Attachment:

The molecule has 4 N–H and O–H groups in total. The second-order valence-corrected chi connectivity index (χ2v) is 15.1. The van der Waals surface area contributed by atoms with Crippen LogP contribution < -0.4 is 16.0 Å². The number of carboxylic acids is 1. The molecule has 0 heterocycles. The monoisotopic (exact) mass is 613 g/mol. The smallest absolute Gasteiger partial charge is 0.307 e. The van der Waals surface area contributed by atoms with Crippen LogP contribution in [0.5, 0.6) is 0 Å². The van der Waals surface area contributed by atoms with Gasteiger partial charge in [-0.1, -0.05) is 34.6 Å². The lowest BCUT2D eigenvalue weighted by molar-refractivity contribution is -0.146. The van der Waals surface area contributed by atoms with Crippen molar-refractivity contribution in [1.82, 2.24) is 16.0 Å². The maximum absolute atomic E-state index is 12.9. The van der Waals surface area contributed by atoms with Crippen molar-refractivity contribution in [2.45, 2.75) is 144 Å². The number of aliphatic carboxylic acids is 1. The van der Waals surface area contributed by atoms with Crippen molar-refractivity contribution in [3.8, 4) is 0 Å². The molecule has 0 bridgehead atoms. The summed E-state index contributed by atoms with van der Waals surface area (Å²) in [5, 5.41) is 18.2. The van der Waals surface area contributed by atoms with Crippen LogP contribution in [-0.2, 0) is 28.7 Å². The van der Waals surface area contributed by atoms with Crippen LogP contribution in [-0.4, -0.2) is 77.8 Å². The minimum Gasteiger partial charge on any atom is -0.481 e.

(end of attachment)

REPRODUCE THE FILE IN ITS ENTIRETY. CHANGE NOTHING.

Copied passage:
The molecule has 4 N–H and O–H groups in total. The second-order valence-corrected chi connectivity index (χ2v) is 15.1. The van der Waals surface area contributed by atoms with Crippen LogP contribution < -0.4 is 16.0 Å². The number of carboxylic acids is 1. The molecule has 0 heterocycles. The monoisotopic (exact) mass is 613 g/mol. The smallest absolute Gasteiger partial charge is 0.307 e. The van der Waals surface area contributed by atoms with Crippen LogP contribution in [0.5, 0.6) is 0 Å². The van der Waals surface area contributed by atoms with Gasteiger partial charge in [-0.1, -0.05) is 34.6 Å². The lowest BCUT2D eigenvalue weighted by molar-refractivity contribution is -0.146. The van der Waals surface area contributed by atoms with Crippen molar-refractivity contribution in [1.82, 2.24) is 16.0 Å². The maximum absolute atomic E-state index is 12.9. The van der Waals surface area contributed by atoms with Crippen molar-refractivity contribution in [2.45, 2.75) is 144 Å². The number of aliphatic carboxylic acids is 1. The van der Waals surface area contributed by atoms with Crippen molar-refractivity contribution in [3.8, 4) is 0 Å². The molecule has 0 bridgehead atoms. The summed E-state index contributed by atoms with van der Waals surface area (Å²) in [5, 5.41) is 18.2. The van der Waals surface area contributed by atoms with Crippen LogP contribution in [-0.2, 0) is 28.7 Å². The van der Waals surface area contributed by atoms with Crippen LogP contribution in [-0.4, -0.2) is 77.8 Å². The minimum Gasteiger partial charge on any atom is -0.481 e.